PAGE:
After Leaving Ministry, Israeli Lawmaker Vows to Look Into Stalled Program on Domestic Violence

Ten women have died in Israel this year, but a flagship program to deal with the issue was never fully implemented. Now, as Knesset panel chief, Haim Katz promises 'improvements' while a separate committee on femicide is set up

Lee Yaron
Lee Yaron
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Former Welfare Minister Haim Katz in the Knesset, Jerusalem, February 17, 2020.
Former Welfare Minister Haim Katz in the Knesset, Jerusalem, February 17, 2020.Credit: Emil Salman
Lee Yaron
Lee Yaron

Israeli lawmaker Haim Katz on Tuesday vowed to deal with the issue of violence against women in his new role as chairman of the Knesset Labor and Welfare Committee, promising to look into why a preventative plan that was approved three years ago was never put into action.

The implementation of the plan is under the responsibility of the welfare minister, who, until last week, was the very same Haim Katz.

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Bibi swears in his colossal coalition and readies for a courtroom showdown Credit: Haaretz

Professionals sought 50 million shekels (around $14.25 million) a year over five years, but since the program was approved, only 30 million shekels (around $8.5 million) were provided annually, according to ministry data that Haaretz requested.

Recently, officials have asked to extend the program through 2024.

“It isn’t easy to see parents mourning their children murdered by spouses or partners,” Katz said in a statement citing failures in the program’s implementation during his tenure. “As welfare minister, I drew up a five—year plan aimed at dealing with domestic violence at a cost of 250 million shekels. Unfortunately the plan wasn’t implemented quickly enough.”

“We shall make huge efforts to prevent another murder but it won’t be enough,” he wrote.

Katz added that once the Labor and Welfare Committee is established, “I will hold a special session to figure out what more can be done and where we must make improvements.”

Several ministry sources mocked Katz’s remarks.

“The minister was responsible for the program for quite an extended time,” one source said. “It’s ridiculous for him to look into what he himself didn’t do to force the treasury to make sure all the money was transferred. He’s known to be a bulldozer who knows how to get budgets transferred, and then in effect he admits that the program wasn’t fully funded.”

An installation on Tel Aviv's Habima Square set up to protest violence against women, December 4, 2018.
An installation on Tel Aviv's Habima Square set up to protest violence against women, December 4, 2018.Credit: Tomer Appelbaum

Meanwhile, Knesset factions agreed on Wednesday to set up a sub-committee of the Committee on the Status of Women and Gender Equality, which will focus on governmental response to femicide. It would replace a proposed commission that would have investigated the issue.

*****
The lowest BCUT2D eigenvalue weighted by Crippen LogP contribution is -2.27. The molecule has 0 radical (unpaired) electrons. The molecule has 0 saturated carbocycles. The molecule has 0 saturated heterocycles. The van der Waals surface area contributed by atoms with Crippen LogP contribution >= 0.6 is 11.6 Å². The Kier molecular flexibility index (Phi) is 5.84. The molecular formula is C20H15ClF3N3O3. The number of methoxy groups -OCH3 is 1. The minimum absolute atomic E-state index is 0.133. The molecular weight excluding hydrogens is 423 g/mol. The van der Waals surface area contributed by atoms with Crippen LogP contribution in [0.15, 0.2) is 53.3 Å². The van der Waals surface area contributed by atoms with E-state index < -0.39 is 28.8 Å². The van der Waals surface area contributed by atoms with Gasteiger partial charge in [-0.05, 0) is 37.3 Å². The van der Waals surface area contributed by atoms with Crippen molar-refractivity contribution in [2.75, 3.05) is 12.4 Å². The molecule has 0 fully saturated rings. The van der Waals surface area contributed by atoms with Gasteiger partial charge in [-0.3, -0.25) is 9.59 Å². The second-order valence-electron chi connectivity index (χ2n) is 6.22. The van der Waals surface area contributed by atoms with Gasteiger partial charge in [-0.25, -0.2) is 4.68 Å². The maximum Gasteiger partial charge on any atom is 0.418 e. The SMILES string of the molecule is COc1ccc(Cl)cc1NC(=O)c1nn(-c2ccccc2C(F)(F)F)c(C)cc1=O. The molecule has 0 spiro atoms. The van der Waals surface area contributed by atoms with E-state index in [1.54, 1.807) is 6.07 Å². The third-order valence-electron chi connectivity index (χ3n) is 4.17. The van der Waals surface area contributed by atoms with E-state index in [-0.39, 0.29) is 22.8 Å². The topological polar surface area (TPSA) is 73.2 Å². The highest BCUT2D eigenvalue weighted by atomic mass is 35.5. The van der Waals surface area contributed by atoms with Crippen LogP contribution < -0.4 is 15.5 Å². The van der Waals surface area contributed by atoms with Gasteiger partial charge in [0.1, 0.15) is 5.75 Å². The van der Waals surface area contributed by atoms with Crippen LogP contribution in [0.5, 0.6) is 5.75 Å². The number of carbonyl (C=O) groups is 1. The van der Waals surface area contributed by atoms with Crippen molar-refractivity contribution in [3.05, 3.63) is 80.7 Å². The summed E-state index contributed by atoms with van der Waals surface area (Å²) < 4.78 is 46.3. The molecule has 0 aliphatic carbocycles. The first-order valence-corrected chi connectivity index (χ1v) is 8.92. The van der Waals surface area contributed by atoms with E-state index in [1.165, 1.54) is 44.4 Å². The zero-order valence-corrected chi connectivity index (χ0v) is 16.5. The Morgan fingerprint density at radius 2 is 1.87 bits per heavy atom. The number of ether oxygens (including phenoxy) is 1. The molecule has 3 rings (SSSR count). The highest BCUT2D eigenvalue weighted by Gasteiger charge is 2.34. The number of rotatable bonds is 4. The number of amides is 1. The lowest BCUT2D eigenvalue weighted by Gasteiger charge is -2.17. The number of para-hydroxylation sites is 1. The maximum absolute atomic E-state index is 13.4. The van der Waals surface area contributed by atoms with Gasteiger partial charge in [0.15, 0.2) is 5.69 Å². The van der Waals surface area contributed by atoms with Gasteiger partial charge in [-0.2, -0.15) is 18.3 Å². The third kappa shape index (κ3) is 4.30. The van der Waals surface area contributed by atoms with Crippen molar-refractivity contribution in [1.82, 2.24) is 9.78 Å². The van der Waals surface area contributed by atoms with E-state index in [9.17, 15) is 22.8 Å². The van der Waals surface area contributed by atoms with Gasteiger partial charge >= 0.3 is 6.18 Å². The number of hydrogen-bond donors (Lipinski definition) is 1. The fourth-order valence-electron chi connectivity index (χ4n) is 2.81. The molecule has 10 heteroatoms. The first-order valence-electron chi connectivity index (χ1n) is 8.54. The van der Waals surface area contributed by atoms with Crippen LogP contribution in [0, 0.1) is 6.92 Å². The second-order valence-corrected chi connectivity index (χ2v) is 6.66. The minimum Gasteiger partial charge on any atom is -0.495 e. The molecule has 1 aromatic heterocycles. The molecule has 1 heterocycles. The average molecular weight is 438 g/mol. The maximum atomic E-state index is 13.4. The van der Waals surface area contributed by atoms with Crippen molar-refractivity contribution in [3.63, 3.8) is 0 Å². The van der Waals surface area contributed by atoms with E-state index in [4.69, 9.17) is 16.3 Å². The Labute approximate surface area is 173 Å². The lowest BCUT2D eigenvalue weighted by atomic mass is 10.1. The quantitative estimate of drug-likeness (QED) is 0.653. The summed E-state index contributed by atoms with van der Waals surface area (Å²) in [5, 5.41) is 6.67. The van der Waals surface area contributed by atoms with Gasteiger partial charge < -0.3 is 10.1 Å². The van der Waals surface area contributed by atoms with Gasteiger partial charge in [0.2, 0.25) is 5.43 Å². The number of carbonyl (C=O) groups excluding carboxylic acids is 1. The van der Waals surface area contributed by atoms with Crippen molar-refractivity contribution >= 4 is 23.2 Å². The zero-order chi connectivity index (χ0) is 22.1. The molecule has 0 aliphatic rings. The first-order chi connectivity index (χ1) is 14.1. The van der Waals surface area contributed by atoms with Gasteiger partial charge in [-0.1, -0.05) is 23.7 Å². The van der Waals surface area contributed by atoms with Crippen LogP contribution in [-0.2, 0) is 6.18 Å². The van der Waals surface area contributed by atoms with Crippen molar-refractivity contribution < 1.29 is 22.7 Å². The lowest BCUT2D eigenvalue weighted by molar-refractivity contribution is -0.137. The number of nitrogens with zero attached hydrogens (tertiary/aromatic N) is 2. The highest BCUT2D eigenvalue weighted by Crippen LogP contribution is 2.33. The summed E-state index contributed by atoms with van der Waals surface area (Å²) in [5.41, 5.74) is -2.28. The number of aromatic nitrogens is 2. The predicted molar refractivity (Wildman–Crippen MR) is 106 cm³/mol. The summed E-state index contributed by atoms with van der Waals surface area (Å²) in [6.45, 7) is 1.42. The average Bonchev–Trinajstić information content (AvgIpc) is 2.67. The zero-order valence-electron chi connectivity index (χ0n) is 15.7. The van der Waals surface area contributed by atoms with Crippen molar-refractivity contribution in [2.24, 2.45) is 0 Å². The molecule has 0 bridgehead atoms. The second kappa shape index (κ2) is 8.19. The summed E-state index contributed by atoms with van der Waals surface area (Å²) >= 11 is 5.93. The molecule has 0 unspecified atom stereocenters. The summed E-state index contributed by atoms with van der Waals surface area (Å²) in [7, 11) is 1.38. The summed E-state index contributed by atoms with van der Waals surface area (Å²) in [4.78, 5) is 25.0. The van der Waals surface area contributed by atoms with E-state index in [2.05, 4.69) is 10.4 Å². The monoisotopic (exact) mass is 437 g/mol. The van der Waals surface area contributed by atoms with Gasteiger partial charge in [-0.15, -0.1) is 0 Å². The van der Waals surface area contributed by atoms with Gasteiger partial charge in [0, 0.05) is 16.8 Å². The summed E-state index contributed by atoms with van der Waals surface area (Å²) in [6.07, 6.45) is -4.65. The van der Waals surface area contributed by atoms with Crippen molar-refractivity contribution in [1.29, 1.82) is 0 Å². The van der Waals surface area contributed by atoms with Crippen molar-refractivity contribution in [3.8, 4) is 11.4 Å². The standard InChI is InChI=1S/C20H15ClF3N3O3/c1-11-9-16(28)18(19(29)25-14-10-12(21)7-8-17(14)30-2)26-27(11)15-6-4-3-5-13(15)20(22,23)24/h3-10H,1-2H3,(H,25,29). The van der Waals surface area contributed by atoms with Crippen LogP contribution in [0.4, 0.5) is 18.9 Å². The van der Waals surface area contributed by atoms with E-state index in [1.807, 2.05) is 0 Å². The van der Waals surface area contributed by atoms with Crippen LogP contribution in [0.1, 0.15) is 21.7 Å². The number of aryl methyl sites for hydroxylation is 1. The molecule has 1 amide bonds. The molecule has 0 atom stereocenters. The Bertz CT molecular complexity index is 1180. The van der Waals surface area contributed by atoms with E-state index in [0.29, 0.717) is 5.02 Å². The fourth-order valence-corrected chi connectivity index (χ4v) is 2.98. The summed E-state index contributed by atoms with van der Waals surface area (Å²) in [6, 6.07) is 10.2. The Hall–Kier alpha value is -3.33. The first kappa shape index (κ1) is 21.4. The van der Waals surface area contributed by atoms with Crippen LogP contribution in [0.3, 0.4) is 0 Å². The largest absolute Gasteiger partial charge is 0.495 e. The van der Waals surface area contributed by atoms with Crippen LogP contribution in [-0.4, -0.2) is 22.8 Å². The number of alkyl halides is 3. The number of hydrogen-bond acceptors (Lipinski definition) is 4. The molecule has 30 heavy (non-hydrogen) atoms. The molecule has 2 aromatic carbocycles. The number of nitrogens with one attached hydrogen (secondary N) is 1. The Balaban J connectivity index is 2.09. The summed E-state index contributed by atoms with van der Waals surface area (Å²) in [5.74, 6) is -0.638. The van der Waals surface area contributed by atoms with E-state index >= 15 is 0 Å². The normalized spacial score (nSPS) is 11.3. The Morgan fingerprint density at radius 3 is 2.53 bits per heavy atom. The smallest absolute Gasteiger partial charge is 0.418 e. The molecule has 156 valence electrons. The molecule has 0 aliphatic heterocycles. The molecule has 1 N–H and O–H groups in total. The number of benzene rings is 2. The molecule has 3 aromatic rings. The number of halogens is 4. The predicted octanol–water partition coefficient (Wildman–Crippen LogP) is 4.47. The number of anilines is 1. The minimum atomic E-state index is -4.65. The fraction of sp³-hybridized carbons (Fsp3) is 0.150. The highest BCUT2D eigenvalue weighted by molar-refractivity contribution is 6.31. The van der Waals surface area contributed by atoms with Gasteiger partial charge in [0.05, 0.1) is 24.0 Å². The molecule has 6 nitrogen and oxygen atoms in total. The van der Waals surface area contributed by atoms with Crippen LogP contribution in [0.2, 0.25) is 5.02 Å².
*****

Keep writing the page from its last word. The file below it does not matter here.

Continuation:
Ten women were murdered since the beginning of the year in Israel, three of them since the end of last month. The latest victim is Maya Vishniak, 22, who was strangled to death by her partner in the Tel Aviv suburb of Ramat Gan on Saturday.

Two weeks earlier, 50-year-old Tatiana Khaikin from Bat Yam was murdered. Her partner called the police to inform them that he had killed her. A few days earlier, 31-year-old Mastwell Alaza was murdered in Holon, with her husband confessing to the murder the next day. Last month, 42-year-old Mervat Dasuki from Lod was murdered in front of her children. A resident of the city was arrested on suspicion of being involved

Last Saturday, more than 1,000 people demonstrated in Habima Square in Tel Aviv to ask the authorities deal with violence against women. Some of the signs read “Where is the Minister of Women’s Murder?,” a reference to the inflated number of ministers in Israel’s new government.

Women protest Israeli government inaction on domestic violence in Tel Aviv, May 17, 2020.
Women protest Israeli government inaction on domestic violence in Tel Aviv, May 17, 2020.Credit: Tomer Appelbaum

In September 2014, a decision was made to urgently establish an interministerial committee to deal with domestic violence, chaired by the deputy director-general of the public security ministry. The panel issued recommendations in June 2016, which Katz adopted, ordering the establishment of an interministerial committee to draw up a plan to carry out these recommendations.

In July 2017, the cabinet adopted the principles of the plan and decided it must be carried out as soon as possible. But no dedicated budget was ever earmarked for it, even though the social affairs and public security ministries promised at the time that its budget would reach 250 million shekels within five years.

At the end of last year, a report by the Knesset’s research center noted that full implementation would now be achievable only in 2024 at best – two years later than originally planned.

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